Kelly M. Raney

Counsel
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New Ordinance Requires Large Employers in the Unincorporated Parts of Los Angeles County to Immediately Provide Supplemental Paid Sick Leave

May 4, 2020Client Alert

On April 28, 2020, the Los Angeles County Board of Supervisors voted to enact an interim urgency ordinance (the “Urgency Ordinance”) requiring employers with 500 or more employees within the United States to provide supplemental paid sick leave to covered employees. The Urgency Ordinance took effect immediately and will expire on December 31, 2020, unless the Board extends it.

The Urgency Ordinance should not be confused with the Los Angeles City Emergency Ordinance on Supplemental Paid Sick Leave, which we discussed in this client alert. Importantly, the Urgency Ordinance only applies to covered employers in the unincorporated parts of Los Angeles County.

Who Is Covered By The Urgency Ordinance?

The Urgency Ordinance applies to private employers with 500 or more employees in the United States (i.e., those employers not covered by the Families First Coronavirus Response Act). Guidance on how to calculate an employer’s number of employees is not provided.

The Urgency Ordinance covers individuals employed by an employer on April 28, 2020, who perform any work in the unincorporated areas of Los Angeles County. Workers are presumed to be employees, and employers have the burden of rebutting that presumption for workers classified as independent contractors.

The Urgency Ordinance does not apply to food sector workers covered by California Governor Newsom’s Executive Order N-51-20

Employers may exclude employees who are emergency responders or health care providers.

  • Excluded emergency responders include: (1) peace officers; (2) firefighters; (3) paramedics; (4) emergency medical technicians; (5) public safety dispatchers or safety telecommunicators; (6) emergency response communication employees; (7) rescue service personnel; and (8) employees included in the definition of emergency responder in the regulations issued by the U.S. Department of Labor (DOL).
  • Excluded health care providers include: (1) medical professionals; (2) employees who are needed to keep hospitals and similar health care facilities well supplied and operational; (3) employees who are involved in research, development, and production of equipment, drugs, vaccines, and other items needed to combat the COVID-19 public health emergency; and (4) employees included in the definition of health care provider in the regulations issued by the DOL.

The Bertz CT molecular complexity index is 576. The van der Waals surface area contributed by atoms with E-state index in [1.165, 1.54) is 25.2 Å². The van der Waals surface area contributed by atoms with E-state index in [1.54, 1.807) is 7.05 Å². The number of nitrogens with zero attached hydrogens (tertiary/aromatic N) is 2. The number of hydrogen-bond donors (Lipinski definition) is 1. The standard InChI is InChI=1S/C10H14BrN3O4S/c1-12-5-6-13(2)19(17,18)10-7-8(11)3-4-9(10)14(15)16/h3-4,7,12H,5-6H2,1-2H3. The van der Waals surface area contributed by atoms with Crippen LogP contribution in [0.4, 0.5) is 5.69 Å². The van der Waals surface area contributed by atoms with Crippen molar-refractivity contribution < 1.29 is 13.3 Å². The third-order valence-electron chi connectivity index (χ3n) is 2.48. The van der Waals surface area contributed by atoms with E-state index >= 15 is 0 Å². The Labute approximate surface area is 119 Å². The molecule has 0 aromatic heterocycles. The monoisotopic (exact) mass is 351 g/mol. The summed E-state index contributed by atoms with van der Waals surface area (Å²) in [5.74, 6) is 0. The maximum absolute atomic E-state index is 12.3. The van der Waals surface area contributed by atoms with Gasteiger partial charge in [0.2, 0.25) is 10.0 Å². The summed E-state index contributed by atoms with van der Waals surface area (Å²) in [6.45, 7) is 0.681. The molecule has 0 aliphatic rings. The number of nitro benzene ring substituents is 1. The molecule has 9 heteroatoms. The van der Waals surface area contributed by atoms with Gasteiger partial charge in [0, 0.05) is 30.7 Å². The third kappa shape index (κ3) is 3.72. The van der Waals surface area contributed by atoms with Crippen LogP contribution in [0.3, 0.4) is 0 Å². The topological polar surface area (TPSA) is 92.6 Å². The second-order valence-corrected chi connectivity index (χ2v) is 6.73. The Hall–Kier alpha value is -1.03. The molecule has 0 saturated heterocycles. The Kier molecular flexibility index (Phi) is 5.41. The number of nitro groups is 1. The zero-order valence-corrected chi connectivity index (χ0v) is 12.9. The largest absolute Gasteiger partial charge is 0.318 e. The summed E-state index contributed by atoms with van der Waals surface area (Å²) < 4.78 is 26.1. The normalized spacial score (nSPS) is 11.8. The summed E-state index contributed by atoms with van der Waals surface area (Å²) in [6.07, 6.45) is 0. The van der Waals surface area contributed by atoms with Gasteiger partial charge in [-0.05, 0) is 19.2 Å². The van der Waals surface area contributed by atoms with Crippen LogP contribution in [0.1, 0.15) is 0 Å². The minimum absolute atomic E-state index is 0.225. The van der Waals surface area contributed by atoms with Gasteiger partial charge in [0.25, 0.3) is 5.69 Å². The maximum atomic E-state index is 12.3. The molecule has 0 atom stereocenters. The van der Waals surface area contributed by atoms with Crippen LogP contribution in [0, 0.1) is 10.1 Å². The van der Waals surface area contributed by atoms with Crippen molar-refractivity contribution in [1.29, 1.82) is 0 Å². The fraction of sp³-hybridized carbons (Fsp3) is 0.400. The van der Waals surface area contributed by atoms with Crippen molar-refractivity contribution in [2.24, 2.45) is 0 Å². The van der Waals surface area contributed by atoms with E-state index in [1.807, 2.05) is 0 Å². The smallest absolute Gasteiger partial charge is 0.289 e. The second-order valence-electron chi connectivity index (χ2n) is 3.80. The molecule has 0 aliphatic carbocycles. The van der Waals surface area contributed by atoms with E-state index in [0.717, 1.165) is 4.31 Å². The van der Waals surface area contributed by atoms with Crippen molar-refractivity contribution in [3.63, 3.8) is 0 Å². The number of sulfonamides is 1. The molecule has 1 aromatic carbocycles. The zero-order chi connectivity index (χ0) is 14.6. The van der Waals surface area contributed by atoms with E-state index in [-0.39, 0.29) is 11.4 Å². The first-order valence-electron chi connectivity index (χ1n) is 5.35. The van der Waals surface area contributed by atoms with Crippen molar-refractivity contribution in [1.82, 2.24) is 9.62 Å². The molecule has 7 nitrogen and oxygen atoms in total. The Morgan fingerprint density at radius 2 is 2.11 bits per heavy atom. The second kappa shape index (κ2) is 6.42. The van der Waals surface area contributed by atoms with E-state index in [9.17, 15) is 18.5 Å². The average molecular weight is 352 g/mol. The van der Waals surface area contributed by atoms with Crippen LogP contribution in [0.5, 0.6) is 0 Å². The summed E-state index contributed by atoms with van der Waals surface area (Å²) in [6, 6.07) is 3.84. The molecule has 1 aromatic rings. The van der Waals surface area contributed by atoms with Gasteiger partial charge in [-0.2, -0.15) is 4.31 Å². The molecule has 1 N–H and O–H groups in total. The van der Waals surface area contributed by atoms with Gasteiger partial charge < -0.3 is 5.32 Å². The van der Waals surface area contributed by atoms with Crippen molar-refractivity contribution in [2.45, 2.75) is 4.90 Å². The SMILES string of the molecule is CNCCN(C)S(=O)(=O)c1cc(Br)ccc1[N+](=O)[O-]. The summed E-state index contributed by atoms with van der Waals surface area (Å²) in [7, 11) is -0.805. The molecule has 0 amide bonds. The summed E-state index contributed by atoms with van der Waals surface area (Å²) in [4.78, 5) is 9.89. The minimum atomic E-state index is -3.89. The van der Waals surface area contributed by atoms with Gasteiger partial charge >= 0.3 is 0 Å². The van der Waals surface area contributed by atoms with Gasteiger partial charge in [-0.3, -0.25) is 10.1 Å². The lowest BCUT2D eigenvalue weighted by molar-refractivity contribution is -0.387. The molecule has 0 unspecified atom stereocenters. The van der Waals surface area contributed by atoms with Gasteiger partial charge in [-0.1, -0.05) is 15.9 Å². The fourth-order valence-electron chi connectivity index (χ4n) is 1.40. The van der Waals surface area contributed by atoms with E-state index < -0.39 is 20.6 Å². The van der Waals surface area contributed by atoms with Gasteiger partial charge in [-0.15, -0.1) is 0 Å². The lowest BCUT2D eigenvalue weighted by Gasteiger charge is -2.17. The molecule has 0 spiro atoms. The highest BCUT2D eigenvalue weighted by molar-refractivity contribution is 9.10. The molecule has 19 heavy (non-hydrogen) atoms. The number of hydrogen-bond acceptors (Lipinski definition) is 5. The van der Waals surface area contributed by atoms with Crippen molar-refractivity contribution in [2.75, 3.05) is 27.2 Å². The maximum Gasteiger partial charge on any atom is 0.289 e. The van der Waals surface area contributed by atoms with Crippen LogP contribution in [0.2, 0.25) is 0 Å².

With respect to unionized workers, the Urgency Ordinance provides that parties to a collective bargaining agreement (CBA) can expressly waive any or all of the Urgency Ordinance’s requirements if the waiver is explicitly set forth in the CBA in clear and unambiguous terms, but that unilateral implementation of terms and conditions of employment by either party cannot constitute a waiver of the rights under the Urgency Ordinance.

How Are Total Hours/Payments Calculated?

Employees who work at least 40 hours per week, or are classified as full-time, are eligible to receive 80 hours of supplemental paid sick leave, which employers calculate using an employee’s highest average two-week pay over the period of January 1, 2020, through April 28, 2020.

Employees who work less than 40 hours per week and are not classified as full-time receive an amount of supplemental paid sick leave no greater than their average two-week pay over the period January 1, 2020, through April 28, 2020.

The supplemental paid sick leave under the Urgency Ordinance is capped at $511 per day and $5,110 in aggregate (like paid leave under the Families First Coronavirus Response Act and the Los Angeles City Emergency Ordinance on Supplemental Paid Sick Leave).